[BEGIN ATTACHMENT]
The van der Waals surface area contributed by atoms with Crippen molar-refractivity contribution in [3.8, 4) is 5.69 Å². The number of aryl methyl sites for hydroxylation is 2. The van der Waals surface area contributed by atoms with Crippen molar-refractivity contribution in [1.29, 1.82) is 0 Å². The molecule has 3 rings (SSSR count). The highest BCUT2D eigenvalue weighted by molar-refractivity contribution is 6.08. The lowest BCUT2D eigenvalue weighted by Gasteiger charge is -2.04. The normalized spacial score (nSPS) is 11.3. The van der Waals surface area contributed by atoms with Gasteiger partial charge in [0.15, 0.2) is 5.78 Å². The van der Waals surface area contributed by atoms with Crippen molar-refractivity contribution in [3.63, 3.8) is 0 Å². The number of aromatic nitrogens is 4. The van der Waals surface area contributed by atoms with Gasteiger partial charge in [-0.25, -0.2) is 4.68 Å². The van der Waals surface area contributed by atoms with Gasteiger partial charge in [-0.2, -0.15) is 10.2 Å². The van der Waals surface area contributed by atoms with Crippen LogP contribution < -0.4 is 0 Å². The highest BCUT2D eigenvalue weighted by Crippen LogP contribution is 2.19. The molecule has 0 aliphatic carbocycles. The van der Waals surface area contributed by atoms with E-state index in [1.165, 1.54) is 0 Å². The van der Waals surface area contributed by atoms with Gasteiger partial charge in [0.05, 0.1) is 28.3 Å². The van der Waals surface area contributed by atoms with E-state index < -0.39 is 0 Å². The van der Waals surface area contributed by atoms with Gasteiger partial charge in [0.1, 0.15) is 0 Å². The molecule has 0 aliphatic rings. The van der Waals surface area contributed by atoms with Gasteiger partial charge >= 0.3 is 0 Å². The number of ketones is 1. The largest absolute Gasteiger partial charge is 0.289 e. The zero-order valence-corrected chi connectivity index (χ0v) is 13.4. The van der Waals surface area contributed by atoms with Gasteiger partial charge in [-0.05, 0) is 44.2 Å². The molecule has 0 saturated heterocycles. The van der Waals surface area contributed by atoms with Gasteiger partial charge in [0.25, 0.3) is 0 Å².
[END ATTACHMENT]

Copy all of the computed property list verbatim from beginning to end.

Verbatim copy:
The van der Waals surface area contributed by atoms with Crippen molar-refractivity contribution in [3.8, 4) is 5.69 Å². The number of aryl methyl sites for hydroxylation is 2. The van der Waals surface area contributed by atoms with Crippen molar-refractivity contribution in [1.29, 1.82) is 0 Å². The molecule has 3 rings (SSSR count). The highest BCUT2D eigenvalue weighted by molar-refractivity contribution is 6.08. The lowest BCUT2D eigenvalue weighted by Gasteiger charge is -2.04. The normalized spacial score (nSPS) is 11.3. The van der Waals surface area contributed by atoms with Gasteiger partial charge in [0.15, 0.2) is 5.78 Å². The van der Waals surface area contributed by atoms with Crippen molar-refractivity contribution in [3.63, 3.8) is 0 Å². The number of aromatic nitrogens is 4. The van der Waals surface area contributed by atoms with Gasteiger partial charge in [-0.25, -0.2) is 4.68 Å². The van der Waals surface area contributed by atoms with Gasteiger partial charge in [-0.2, -0.15) is 10.2 Å². The van der Waals surface area contributed by atoms with Crippen LogP contribution < -0.4 is 0 Å². The highest BCUT2D eigenvalue weighted by Crippen LogP contribution is 2.19. The molecule has 0 aliphatic carbocycles. The van der Waals surface area contributed by atoms with E-state index in [1.165, 1.54) is 0 Å². The van der Waals surface area contributed by atoms with Gasteiger partial charge in [0.05, 0.1) is 28.3 Å². The van der Waals surface area contributed by atoms with E-state index < -0.39 is 0 Å². The van der Waals surface area contributed by atoms with Gasteiger partial charge in [0.1, 0.15) is 0 Å². The molecule has 0 aliphatic rings. The van der Waals surface area contributed by atoms with Gasteiger partial charge >= 0.3 is 0 Å². The number of ketones is 1. The largest absolute Gasteiger partial charge is 0.289 e. The zero-order valence-corrected chi connectivity index (χ0v) is 13.4. The van der Waals surface area contributed by atoms with Gasteiger partial charge in [-0.05, 0) is 44.2 Å². The molecule has 0 saturated heterocycles. The van der Waals surface area contributed by atoms with Gasteiger partial charge in [0.25, 0.3) is 0 Å².